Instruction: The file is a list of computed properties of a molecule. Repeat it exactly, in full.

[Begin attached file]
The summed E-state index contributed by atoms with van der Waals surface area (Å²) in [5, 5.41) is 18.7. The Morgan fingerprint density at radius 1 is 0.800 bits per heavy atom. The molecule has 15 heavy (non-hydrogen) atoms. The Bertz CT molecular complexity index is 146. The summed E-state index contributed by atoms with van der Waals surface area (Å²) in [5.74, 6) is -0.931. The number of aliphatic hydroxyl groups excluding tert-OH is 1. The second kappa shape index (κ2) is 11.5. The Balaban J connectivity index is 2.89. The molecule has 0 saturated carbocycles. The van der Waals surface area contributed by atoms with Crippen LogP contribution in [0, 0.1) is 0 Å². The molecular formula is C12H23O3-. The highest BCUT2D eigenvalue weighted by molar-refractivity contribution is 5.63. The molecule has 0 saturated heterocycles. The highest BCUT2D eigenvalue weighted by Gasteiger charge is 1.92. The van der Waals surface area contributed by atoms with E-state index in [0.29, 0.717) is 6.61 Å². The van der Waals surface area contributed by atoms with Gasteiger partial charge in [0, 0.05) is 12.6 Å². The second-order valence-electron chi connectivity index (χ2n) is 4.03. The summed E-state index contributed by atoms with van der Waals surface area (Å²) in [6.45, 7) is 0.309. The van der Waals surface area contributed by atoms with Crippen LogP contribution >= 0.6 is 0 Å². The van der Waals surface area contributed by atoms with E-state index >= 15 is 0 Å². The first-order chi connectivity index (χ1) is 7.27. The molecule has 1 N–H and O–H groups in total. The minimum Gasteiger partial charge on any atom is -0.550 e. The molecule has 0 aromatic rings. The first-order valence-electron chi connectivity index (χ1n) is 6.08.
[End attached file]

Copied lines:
The summed E-state index contributed by atoms with van der Waals surface area (Å²) in [5, 5.41) is 18.7. The Morgan fingerprint density at radius 1 is 0.800 bits per heavy atom. The molecule has 15 heavy (non-hydrogen) atoms. The Bertz CT molecular complexity index is 146. The summed E-state index contributed by atoms with van der Waals surface area (Å²) in [5.74, 6) is -0.931. The number of aliphatic hydroxyl groups excluding tert-OH is 1. The second kappa shape index (κ2) is 11.5. The Balaban J connectivity index is 2.89. The molecule has 0 saturated carbocycles. The van der Waals surface area contributed by atoms with Crippen LogP contribution in [0, 0.1) is 0 Å². The molecular formula is C12H23O3-. The highest BCUT2D eigenvalue weighted by molar-refractivity contribution is 5.63. The molecule has 0 saturated heterocycles. The highest BCUT2D eigenvalue weighted by Gasteiger charge is 1.92. The van der Waals surface area contributed by atoms with E-state index in [0.29, 0.717) is 6.61 Å². The van der Waals surface area contributed by atoms with Gasteiger partial charge in [0, 0.05) is 12.6 Å². The second-order valence-electron chi connectivity index (χ2n) is 4.03. The summed E-state index contributed by atoms with van der Waals surface area (Å²) in [6.45, 7) is 0.309. The van der Waals surface area contributed by atoms with Crippen LogP contribution >= 0.6 is 0 Å². The van der Waals surface area contributed by atoms with E-state index >= 15 is 0 Å². The first-order chi connectivity index (χ1) is 7.27. The molecule has 1 N–H and O–H groups in total. The minimum Gasteiger partial charge on any atom is -0.550 e. The molecule has 0 aromatic rings. The first-order valence-electron chi connectivity index (χ1n) is 6.08.